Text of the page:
Jughead's birthday party goes horribly wrong when people actually show up

Chapter Ten: The Lost Weekend
Credit: Cate Cameron/The CW
S1 E10

It was about damn time people got drunk on Riverdale. I’m no advocate for underage drinking, but never has a fictional television town been more in need of the emotional byproducts of a night out — drunk-dial confessions, booze-bolstered declarations of love and hate, and the classic “Why don’t we hang out anymore, Jessica” that brings old pals close together once more. Though I wish the adults got in on the liquidation action, at least the kids had time to turn up at Jughead’s birthday party, a celebration which began its life as a depressingly sad event before taking a brutal turn towards an anxiety-inducing horror movie.

The person whom we should thank/blame for the terrible fate of this fete is Betty Cooper, who is so thrown by the sudden reappearance of Chuck Clayton (remember, the jock she almost killed but instead got expelled? LOL!) that she puts every ounce of her energy into throwing a birthday party for Jughead. Even though Jughead notably hates his birthday, and even though Betty should have theoretically known this for at least a decade, she goes hard for event planning, partially as a symbol of her love and partially to avoid facing the implicit truths underneath her deeply rooted psychological trauma! Both good reasons to throw a party.

Here’s why everyone else gets drunk:

Archie pops into the liquor cabinet because of his anxiety about his mother and father’s impending divorce, which is finally entering its last stages at Fred’s insistence after Archie’s mother moved out two years ago. Although Mary Andrews (Molly Ringwald) straight-up ditched Archie, he still talks to her on the phone and tenaciously clings to fleeting hope that she and Fred might yet reconcile. Fred’s decision to seek her out in person to sign divorce papers does not make this wish seem plausible, though. DRINK!

Veronica chugs after discovering several more frightening things about her father earlier that day. No longer a staunch defender of her daddy’s character, Veronica learns that Hiram may have been arrested because of the machinations of Clifford Blossom, but any public discussion of that theory would in turn place sizable suspicion on him as a possible culprit in Jason’s murder. Making matters worse, Veronica’s refusal to testify as a character witness for Hiram leads to a very spooky letter from her father (ugh, in Times New Roman) threatening to drag “not so innocent” Hermione into the mess unless Veronica will speak to his sunny disposition. DRINK!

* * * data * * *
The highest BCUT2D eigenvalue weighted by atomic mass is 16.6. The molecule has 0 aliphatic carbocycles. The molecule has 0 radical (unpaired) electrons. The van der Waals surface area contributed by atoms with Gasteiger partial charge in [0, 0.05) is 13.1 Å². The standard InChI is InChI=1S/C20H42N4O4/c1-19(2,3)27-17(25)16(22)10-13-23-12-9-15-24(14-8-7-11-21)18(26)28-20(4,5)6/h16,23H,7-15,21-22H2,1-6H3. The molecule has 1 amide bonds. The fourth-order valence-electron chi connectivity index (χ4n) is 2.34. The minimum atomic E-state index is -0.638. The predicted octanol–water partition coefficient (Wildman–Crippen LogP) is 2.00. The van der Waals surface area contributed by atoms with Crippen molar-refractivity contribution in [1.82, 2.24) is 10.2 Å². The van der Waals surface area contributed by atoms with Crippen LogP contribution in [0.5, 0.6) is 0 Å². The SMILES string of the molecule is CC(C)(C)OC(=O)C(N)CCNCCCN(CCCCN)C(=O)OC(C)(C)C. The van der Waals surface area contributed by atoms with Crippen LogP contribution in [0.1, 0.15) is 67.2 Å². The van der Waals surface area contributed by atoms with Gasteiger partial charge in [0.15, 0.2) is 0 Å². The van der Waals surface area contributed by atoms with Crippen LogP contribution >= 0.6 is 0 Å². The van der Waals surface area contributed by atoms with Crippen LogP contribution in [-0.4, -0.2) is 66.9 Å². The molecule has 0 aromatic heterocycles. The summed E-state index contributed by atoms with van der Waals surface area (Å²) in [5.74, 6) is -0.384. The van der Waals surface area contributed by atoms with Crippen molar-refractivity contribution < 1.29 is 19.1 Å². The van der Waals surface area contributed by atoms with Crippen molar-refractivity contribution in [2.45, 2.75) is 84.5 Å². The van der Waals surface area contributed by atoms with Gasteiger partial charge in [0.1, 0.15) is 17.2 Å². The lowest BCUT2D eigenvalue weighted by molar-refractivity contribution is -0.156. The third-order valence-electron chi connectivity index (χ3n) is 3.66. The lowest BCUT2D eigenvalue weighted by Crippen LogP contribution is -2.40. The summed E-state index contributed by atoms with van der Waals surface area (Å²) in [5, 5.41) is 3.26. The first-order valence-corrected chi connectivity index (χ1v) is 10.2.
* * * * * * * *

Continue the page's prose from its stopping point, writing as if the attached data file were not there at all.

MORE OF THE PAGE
Jughead doesn’t necessarily even imbibe at his own party, but he still exhibits the byproduct sadness of drinking simply because he hates his birthday that much. He’s plagued by memories of his broken family feigning happiness once a year, and he’s certainly not happily reminded of them when his alcoholic gangster hottie dad arrives at Betty’s insistent invitation. DRINK!

With these morose ingredients, this burrito bowl would be rancid enough if the party stayed in its initial stages (which involved the foursome, Kevin, his sudden boyfriend Joaquin, and a bladder-shamed Ethel). But the night takes on a supremely weird shape when Cheryl and Chuck show up with That High School Cliché of 50 people and a bunch of kegs. (As a former fraternity social chair, you do have to respect anyone, evil or not, who can galvanize a guest list and organize a supply run that quickly.)